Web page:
Japan Has More Suicide Deaths Than COVID-19 Deaths

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More people are dying from suicide in Japan than the COVID-19 pandemic this year, new data reveals.

A statistics report for October showed 2,153 people died from suicide in Japan while 2,087 people succumbed to the pandemic as of Nov. 27, according to CNN.

“We didn’t even have a lockdown, and the impact of Covid is very minimal compared to other countries … but still we see this big increase in the number of suicides,” Waseda University associate professor Michiko Ueda, said. “That suggests other countries might see a similar or even bigger increase in the number of suicides in the future.”

In total, there are 17,000 deaths linked to suicide this year to date, CBS News reported.

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At 16 per 100,000, Japan currently has the highest suicide rate among the G7 countries. Japan plans to lower that number by 2026 to 13 per 100,000. In 2018, the U.S. suicide rate was 14 per 100,000.

Japan plans to increase its suicide prevention funding by adding $10 million to its $24 million budget.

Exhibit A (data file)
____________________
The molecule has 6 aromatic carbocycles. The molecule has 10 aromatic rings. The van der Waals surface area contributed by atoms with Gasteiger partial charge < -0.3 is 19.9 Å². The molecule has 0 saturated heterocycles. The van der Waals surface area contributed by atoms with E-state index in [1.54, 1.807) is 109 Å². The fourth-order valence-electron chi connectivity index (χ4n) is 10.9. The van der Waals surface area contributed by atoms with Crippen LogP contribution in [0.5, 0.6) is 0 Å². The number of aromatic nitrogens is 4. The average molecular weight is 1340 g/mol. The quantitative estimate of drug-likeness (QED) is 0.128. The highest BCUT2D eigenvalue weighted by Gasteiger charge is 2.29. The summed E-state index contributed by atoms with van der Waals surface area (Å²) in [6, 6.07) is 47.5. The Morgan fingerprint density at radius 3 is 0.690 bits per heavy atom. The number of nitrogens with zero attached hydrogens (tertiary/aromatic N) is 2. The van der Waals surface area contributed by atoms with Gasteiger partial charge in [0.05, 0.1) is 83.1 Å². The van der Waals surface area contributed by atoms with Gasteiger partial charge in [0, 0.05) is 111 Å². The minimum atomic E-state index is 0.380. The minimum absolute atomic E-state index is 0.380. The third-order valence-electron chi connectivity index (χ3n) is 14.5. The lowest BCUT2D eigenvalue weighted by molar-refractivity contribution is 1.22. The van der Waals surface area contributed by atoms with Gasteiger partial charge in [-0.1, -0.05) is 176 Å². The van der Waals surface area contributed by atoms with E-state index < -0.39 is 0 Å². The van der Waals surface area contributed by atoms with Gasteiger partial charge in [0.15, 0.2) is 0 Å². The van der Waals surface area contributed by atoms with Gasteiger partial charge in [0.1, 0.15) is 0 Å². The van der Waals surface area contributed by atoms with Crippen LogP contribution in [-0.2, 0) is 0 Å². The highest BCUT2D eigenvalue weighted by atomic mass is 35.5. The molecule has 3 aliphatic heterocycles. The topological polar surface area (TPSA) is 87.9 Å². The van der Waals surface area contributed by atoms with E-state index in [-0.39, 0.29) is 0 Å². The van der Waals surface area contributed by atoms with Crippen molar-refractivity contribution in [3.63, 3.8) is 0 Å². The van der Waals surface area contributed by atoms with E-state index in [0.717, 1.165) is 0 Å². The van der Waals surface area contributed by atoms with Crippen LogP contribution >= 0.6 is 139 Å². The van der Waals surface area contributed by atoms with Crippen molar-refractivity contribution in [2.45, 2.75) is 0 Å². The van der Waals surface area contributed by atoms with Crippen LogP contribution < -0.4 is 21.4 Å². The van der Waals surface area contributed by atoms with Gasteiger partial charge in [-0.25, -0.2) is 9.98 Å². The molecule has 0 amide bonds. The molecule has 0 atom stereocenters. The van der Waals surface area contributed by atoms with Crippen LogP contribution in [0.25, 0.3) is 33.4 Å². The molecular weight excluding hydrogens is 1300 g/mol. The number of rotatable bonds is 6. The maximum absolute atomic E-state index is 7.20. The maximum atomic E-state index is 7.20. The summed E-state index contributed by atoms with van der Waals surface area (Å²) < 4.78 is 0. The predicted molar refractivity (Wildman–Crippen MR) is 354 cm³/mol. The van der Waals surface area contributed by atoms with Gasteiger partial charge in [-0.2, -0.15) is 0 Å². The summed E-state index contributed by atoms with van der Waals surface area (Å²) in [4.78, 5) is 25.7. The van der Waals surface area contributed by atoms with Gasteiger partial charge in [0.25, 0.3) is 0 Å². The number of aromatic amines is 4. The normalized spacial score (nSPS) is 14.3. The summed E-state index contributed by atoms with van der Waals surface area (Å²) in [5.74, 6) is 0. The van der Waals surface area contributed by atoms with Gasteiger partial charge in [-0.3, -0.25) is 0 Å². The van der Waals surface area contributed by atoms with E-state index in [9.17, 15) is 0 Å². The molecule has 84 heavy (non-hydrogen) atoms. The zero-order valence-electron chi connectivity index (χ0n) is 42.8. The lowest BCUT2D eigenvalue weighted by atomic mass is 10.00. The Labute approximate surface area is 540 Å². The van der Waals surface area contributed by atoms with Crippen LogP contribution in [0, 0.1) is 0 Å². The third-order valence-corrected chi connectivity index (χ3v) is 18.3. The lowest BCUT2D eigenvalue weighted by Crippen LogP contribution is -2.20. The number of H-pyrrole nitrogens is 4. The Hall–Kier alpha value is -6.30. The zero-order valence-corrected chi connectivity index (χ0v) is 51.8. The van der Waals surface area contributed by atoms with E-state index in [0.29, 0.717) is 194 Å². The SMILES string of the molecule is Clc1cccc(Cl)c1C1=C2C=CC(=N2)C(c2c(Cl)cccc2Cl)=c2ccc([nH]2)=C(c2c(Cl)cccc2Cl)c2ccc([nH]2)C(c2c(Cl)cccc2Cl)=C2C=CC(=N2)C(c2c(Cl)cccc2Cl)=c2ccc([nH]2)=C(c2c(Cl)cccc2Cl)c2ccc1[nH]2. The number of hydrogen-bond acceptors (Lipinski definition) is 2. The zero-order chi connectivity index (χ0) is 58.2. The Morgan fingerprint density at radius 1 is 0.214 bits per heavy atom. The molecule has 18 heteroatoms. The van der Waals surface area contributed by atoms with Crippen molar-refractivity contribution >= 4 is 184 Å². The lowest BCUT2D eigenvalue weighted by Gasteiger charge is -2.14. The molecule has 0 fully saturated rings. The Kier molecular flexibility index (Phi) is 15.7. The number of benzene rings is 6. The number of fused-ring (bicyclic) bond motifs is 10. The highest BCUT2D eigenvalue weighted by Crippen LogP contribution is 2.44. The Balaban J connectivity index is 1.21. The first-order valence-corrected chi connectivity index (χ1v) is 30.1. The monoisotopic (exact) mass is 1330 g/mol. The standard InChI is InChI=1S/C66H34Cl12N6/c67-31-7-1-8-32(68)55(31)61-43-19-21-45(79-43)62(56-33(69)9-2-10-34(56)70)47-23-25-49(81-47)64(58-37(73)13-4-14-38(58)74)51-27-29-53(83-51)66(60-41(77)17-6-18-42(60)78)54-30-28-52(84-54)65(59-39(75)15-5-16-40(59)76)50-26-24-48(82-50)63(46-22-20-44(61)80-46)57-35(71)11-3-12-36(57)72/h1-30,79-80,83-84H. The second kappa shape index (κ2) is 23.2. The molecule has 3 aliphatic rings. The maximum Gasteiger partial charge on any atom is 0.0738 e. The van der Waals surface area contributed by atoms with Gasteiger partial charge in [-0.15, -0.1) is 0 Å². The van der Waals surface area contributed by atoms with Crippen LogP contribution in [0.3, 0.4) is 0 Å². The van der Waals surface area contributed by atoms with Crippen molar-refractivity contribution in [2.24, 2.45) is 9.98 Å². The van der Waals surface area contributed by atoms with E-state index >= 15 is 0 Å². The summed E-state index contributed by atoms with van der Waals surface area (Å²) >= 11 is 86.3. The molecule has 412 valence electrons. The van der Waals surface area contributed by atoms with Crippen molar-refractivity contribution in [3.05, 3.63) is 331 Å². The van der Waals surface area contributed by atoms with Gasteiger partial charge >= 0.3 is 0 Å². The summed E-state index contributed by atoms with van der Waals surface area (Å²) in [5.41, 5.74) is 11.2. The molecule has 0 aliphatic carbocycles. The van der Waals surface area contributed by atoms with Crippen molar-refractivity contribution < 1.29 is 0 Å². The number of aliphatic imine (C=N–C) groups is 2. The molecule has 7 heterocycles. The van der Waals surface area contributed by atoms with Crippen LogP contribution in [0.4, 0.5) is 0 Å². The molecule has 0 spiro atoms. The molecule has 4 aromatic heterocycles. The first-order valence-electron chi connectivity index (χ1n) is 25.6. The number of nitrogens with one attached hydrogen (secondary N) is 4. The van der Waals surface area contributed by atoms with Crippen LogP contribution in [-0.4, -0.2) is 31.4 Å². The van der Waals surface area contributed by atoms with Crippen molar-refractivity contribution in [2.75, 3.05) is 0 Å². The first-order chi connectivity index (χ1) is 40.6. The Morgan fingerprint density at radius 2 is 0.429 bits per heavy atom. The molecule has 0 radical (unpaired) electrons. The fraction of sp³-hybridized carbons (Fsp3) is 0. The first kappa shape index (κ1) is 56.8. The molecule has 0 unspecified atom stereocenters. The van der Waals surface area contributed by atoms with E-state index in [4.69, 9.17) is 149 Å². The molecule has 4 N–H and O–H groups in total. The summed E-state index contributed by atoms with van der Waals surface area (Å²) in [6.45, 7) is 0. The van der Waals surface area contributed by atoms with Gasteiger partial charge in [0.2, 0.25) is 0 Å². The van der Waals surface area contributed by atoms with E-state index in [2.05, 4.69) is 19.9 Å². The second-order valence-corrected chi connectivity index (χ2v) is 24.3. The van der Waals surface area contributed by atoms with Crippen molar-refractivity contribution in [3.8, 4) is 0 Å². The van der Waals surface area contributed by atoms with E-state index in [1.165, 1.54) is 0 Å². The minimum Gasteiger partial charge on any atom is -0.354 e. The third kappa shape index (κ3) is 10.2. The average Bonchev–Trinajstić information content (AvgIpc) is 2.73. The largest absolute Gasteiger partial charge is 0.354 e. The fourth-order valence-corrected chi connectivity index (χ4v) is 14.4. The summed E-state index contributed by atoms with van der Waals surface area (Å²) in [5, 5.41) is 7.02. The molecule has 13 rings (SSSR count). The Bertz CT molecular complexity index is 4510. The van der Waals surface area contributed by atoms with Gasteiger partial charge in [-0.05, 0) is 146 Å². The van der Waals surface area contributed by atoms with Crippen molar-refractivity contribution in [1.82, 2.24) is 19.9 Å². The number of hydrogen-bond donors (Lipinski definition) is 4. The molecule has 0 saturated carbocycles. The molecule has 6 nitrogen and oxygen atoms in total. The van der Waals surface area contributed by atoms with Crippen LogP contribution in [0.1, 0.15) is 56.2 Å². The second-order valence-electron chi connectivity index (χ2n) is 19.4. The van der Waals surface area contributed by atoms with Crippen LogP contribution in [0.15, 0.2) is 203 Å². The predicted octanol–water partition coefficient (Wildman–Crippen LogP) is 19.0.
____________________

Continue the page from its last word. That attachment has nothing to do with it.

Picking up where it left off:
In October, women’s suicides increased by almost 83% while men’s rose to 23%. One possible idea behind it is that women make up a high percentage of the part-time working force, where layoffs often happen.

The current pandemic is exacerbating the mental health issues Japan has been facing for years. Among the factors in the rise of suicide numbers in Japan include prolonged lockdowns, isolation from family and loved ones, unemployment, financial concerns and a lack of school structures.

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“We need to seriously confront reality,” Katsunobu Kato, a chief government spokesman, said as they announce new measures to help people through suicide hotlines and social media.

Featured Image via Azlan DuPree (CC BY 2.0)

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